On November 22, 2015, Poughkeepsie Begins, the final installment of the Poughkeepsie Brotherhood series, will be released. I have been alternately anticipating and dreading this release, knowing that while I will surely love the book, I do not want this wild ride to end.
I was fortunate enought to receive an advance review copy of the book and also to spend a few moments with Debra to ask her a few questions. Let’s start with the book, shall we?
It ends with the beginning. This legendary, indie, cult-favorite series ends its tale with the story of the Poughkeepsie brotherhood before the tattoo. Before the train station, before the church, before a criminal empire, there was a foster home and three teen boys who weren’t related by blood. But damn if they aren’t closer than most blood families by their choice.
Still in high school, Beckett is already laying the groundwork for a grander life ahead, one where his brothers want for nothing and get some respect for once. But even as he plans, Beckett must decide if he’s ready to make that choice—diving into a life that trades his chance at a future, his chance at something as simple as first love with a girl named Candy Cox, for the chance for his brothers to find happiness.
Blake, Beckett, and Cole’s devotion to each other is forged by fists and the driving need to belong somewhere, to do more than just survive this life. Readers of the series know they each get there in the end, but before we count smiles, we must first shed tears. These early days of the Poughkeepsie brotherhood will play on your heartstrings before serrating them with a knife; they’ll lift your soul with music, only to leave you with nothing but a desperate prayer for hope.
It’s safe to say Debra Anastasia is one of my favorite authors, and the Poughkeepsie Brotherhood series has captivated me since the very beginning—reading the first story as fanfiction in chapters as it was posted online. Was it the love story that drew me in? Or was it the tale of a family held together by bonds stronger than blood? Perhaps it was the way she wove the tale with powerful imagery peppered with the most amazing and creative swearing I’ve ever read. I will venture to say it’s all of the above.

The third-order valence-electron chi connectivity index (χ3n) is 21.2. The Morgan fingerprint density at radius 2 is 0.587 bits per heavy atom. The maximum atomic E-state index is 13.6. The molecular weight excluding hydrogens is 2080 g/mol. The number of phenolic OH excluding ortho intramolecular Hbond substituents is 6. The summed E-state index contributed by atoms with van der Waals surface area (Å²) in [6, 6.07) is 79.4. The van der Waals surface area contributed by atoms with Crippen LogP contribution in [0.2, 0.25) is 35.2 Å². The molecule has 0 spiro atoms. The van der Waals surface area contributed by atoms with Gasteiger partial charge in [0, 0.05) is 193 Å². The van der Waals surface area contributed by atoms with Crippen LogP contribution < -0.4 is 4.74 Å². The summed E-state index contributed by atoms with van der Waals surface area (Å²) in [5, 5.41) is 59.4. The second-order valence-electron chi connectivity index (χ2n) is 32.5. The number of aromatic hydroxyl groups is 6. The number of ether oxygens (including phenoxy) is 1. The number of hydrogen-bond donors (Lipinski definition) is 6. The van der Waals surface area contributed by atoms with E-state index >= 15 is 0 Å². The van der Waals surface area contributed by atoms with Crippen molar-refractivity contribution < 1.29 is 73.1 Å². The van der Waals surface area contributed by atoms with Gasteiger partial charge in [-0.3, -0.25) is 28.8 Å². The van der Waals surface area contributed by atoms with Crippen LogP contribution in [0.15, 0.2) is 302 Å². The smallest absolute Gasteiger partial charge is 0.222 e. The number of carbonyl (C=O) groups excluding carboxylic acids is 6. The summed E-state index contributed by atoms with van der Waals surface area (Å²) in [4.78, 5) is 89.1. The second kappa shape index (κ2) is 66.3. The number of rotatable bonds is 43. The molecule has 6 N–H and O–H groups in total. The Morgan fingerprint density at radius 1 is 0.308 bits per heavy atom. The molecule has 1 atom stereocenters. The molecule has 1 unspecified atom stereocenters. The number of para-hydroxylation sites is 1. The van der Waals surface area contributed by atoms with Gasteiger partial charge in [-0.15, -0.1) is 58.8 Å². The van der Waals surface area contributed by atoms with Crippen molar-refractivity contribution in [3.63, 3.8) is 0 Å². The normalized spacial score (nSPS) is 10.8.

Poughkeepsie Begins, while being the last book in the series, takes us back to the beginning, when the boys are foster brothers who learn to rely on each other to simply survive the nightmare that is their foster home. Did you ever wonder what made Cole the quiet, spiritual soul who struggles with his own self-worth? Why did Blake always feel more at home outdoors, even though the sun was an enemy? What was the catalyst for Beckett’s life of crime? All the answers are here.
The story focuses primary on the brothers’ struggle to make it through their senior year of high school while dodging the abuse at home, and Beckett’s relationship with good girl Candy Cox as he begins to build his dynasty. I was surprised at the first glimpse inside Candy’s head—I did not expect her to be a contributing point of view—but not disappointed. We learn so much about Beckett through her eyes. As a teen, he is already confident beyond his years; his “fake it ’til you make it” attitude sees him through many a situation. He’s got so much good in him, though. All three boys do. From the way they protect their little sisters to the secret gifts they leave for a widow to keep the memory of her husband alive. But he’s walking a fine line and he knows it. Once he crosses that line, there’s no turning back, and he’ll have to let Candy go. Can he do it? How does Candy feel about that? Will she let him go?
Cole’s backstory is heartbreaking and makes you want to reach into the book so you can surround him in love and safety. He carries more pain inside him than I’d suspected. We learn more about Blake’s issues with the sun—where it stems from and how the way it was handled earlier in life affects his sense of himself. It makes the fact that he’s homeless in Poughkeepsie completely understandable. As teens, the boys rely on each other. They have already learned to read each other well enough to know when one needs the others. And there is never a hesitation. Never a doubt. A brother needs me. I am there. A brother never faces anything alone.
Poughkeepsie Begins is aptly named. Although it is the last book in the series, it provides the foundation for the rest of the story. I’m so grateful it was written. And while most of it tore my heart out, there are funny moments, too. Like all the new and creative swears. And each and every new version of Zyler’s name that Beckett comes up with. There are moments that make your heart ache with the sweetness—trick-or-treating and dancing come to mind. But as Beckett comes closer to making his choice, to crossing that line, the overall emotion is sadness because I know what is going to happen and cannot stop it. The story has already been written and the boys must walk their path. If you haven’t read the series, read it and find out where their paths lead them.